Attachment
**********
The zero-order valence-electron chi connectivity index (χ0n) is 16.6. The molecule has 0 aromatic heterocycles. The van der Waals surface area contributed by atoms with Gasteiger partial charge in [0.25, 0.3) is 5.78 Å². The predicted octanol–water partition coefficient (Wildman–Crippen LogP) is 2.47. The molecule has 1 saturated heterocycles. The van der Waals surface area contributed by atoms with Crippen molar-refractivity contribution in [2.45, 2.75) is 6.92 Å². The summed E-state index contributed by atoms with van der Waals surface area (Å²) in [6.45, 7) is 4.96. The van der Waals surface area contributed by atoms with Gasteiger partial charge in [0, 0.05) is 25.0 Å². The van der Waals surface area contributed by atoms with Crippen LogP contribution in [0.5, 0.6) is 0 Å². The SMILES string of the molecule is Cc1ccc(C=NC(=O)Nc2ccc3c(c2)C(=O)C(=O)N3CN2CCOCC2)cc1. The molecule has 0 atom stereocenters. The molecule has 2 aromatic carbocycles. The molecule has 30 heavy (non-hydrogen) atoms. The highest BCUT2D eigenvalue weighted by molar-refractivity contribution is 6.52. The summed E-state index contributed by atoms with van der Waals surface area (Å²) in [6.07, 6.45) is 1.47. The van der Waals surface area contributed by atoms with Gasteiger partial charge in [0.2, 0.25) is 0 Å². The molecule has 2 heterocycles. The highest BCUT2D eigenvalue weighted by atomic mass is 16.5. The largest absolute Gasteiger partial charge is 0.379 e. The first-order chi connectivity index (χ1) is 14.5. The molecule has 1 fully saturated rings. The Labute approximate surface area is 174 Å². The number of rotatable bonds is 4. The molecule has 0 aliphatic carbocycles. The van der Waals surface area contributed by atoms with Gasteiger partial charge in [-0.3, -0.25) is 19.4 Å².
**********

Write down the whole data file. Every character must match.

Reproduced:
The zero-order valence-electron chi connectivity index (χ0n) is 16.6. The molecule has 0 aromatic heterocycles. The van der Waals surface area contributed by atoms with Gasteiger partial charge in [0.25, 0.3) is 5.78 Å². The predicted octanol–water partition coefficient (Wildman–Crippen LogP) is 2.47. The molecule has 1 saturated heterocycles. The van der Waals surface area contributed by atoms with Crippen molar-refractivity contribution in [2.45, 2.75) is 6.92 Å². The summed E-state index contributed by atoms with van der Waals surface area (Å²) in [6.45, 7) is 4.96. The van der Waals surface area contributed by atoms with Gasteiger partial charge in [0, 0.05) is 25.0 Å². The van der Waals surface area contributed by atoms with Crippen LogP contribution in [0.5, 0.6) is 0 Å². The SMILES string of the molecule is Cc1ccc(C=NC(=O)Nc2ccc3c(c2)C(=O)C(=O)N3CN2CCOCC2)cc1. The molecule has 0 atom stereocenters. The molecule has 2 aromatic carbocycles. The molecule has 30 heavy (non-hydrogen) atoms. The highest BCUT2D eigenvalue weighted by molar-refractivity contribution is 6.52. The summed E-state index contributed by atoms with van der Waals surface area (Å²) in [6.07, 6.45) is 1.47. The van der Waals surface area contributed by atoms with Gasteiger partial charge in [0.2, 0.25) is 0 Å². The molecule has 2 heterocycles. The highest BCUT2D eigenvalue weighted by atomic mass is 16.5. The largest absolute Gasteiger partial charge is 0.379 e. The first-order chi connectivity index (χ1) is 14.5. The molecule has 1 fully saturated rings. The Labute approximate surface area is 174 Å². The number of rotatable bonds is 4. The molecule has 0 aliphatic carbocycles. The van der Waals surface area contributed by atoms with Gasteiger partial charge in [-0.3, -0.25) is 19.4 Å².